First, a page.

Negrini refuses questions on latest £1.4bn Westfield delays

BARRATT HOLMES, our housing correspondent, on the continuing and protracted wait for multi-billion-pound developers to submit their finalised plans for the town centre

Revised plans for Westfield’s 1,000 flats in five tall towers were first expected to be presented at the council planning committee six months ago

A planning committee meeting scheduled for the Town Hall for tonight specifically to review the revised plans for the £1.4billion redevelopment of the Whitgift Centre and Centrale has been scrapped by Croydon Council, without any explanation given to some of the elected councillors who form the committee.

And next week’s planning committee meeting, on June 22, has no sign of the application from Westfield and Hammerson – better known as Hammersfield – for their 1,000 poky flats (“luxury executive apartments”) in five tall tower blocks, which potentially will offer a bird’s eye view of any future gang assassinations and shootings on the Wellesley Road.

Croydon town centre has been enduring planning blight for five years since the Whitgift Foundation, ably assisted by the then MP, Gavin Barwell, brought Westfield to Croydon in 2012, creating an “shotgun wedding” with rival shopping centre developers Hammerson, the owners of Centrale and who had been appointed for the redevelopment by existing leaseholders.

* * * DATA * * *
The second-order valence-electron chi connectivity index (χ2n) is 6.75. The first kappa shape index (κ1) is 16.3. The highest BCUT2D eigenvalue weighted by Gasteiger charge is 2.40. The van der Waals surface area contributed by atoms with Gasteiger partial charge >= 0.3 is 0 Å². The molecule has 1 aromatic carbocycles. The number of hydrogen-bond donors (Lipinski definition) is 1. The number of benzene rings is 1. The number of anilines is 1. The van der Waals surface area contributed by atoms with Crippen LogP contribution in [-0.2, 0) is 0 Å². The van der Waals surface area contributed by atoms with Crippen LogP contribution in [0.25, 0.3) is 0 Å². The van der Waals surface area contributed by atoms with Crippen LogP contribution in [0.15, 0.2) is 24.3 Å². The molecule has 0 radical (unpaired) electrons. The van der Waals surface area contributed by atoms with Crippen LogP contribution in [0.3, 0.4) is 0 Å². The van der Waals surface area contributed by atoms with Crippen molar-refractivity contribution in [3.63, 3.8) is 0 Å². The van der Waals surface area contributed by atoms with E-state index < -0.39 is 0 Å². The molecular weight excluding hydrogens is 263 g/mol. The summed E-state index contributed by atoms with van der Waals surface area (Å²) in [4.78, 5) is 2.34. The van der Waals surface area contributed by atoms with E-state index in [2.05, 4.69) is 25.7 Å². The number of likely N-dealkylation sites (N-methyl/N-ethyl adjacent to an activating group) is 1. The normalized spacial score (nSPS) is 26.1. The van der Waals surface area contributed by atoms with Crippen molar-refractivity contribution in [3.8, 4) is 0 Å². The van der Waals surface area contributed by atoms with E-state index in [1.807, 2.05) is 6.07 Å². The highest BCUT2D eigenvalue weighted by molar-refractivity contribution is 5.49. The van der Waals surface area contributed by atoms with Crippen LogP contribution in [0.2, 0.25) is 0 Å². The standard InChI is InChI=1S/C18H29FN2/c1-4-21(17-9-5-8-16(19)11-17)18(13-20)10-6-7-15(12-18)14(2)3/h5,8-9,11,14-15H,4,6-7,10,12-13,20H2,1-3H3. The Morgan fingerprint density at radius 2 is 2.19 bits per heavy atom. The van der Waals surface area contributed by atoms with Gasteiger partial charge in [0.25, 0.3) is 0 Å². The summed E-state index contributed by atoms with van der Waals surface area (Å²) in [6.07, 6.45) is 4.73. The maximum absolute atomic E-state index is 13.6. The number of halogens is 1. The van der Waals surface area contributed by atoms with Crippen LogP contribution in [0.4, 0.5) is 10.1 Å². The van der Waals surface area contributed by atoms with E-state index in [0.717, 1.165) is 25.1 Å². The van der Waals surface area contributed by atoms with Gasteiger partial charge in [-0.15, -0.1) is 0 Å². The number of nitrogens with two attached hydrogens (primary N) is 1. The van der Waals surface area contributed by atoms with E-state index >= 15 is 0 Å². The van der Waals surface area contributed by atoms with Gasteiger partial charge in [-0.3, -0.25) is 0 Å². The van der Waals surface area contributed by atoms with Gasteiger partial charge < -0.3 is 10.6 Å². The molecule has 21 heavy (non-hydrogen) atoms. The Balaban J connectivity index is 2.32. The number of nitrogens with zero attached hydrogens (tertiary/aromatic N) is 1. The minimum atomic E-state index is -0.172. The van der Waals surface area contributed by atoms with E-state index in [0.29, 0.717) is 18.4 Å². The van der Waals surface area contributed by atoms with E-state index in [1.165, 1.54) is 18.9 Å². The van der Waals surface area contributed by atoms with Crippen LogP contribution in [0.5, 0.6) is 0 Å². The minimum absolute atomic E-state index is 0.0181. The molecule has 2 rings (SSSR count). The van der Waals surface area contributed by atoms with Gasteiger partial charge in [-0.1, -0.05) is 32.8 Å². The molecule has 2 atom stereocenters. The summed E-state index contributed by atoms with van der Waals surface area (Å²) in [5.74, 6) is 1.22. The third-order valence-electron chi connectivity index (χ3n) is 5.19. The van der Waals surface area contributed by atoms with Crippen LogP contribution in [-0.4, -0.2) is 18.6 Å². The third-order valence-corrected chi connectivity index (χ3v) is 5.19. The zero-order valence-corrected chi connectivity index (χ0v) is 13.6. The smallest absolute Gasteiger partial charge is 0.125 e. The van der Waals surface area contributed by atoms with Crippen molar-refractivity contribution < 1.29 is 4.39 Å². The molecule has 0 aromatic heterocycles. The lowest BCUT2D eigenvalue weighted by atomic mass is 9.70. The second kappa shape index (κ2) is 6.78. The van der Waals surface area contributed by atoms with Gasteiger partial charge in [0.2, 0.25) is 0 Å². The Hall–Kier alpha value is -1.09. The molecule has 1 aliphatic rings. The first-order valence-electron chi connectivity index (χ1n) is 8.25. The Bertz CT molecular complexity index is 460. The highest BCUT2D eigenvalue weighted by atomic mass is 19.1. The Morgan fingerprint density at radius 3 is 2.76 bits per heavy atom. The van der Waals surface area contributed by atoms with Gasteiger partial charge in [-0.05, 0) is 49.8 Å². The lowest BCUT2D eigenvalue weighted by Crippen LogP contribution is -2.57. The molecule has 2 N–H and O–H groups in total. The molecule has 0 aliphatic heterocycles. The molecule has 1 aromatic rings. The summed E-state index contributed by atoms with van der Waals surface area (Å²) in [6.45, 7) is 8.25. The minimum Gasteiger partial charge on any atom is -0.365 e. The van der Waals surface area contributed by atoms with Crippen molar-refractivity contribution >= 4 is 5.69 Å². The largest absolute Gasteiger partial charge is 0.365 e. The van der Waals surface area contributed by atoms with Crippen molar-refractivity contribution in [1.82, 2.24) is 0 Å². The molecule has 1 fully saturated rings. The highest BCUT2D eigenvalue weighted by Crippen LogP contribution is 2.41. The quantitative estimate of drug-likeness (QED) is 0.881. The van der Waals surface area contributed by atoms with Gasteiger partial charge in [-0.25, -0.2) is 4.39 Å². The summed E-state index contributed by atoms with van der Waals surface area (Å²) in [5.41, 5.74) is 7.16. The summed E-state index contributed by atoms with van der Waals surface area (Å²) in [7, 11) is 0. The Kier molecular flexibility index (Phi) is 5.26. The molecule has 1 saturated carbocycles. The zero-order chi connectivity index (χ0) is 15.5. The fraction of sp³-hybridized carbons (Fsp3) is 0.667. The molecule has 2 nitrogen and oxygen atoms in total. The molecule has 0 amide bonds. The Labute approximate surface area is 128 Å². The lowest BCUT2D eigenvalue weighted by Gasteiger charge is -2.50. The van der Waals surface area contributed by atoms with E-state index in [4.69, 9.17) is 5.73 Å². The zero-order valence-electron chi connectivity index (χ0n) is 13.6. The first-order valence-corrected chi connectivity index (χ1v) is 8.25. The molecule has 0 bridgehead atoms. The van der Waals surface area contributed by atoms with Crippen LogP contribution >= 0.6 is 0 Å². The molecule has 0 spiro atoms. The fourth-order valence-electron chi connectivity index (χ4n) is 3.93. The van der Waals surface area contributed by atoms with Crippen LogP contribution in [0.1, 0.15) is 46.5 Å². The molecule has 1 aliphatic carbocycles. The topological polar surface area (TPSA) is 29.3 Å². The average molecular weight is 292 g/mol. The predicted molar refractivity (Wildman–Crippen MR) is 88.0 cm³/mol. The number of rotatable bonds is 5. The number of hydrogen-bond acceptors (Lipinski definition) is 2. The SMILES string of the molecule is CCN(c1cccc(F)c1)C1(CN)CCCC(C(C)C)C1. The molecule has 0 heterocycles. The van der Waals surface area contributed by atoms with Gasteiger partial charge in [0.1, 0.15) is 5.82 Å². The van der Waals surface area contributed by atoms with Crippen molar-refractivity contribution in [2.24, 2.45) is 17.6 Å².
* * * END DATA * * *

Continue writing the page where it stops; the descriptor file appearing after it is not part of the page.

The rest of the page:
Westfield and Hammerson came together to form Croydon Partners for the purposes of the scheme, and although they obtained planning permission for one version of the project in 2014 and have since seen much of the area acquired through a Compulsory Purchase Order, there’s been next to no progress for almost two years.

A revised scheme, with additional residential elements, was revealed in early 2016. Since when… zilch.

When first announced five years ago, the developers confidently predicted that Croydon would have a wonderful new temple to retail open for business in 2017. Now, the earliest Hammersfield might all be finished is late 2021 – and that’s if they get planning permission this year and start work promptly in 2018.

Tonight’s planning meeting was understood to have been called specifically for the purpose of considering Westfield plans. It was removed from the council planning website last week without explanation. It is at least the third planning meeting in the last six months at which committee members had been primed to expect the revised plans for the scheme, only for nothing to materialise.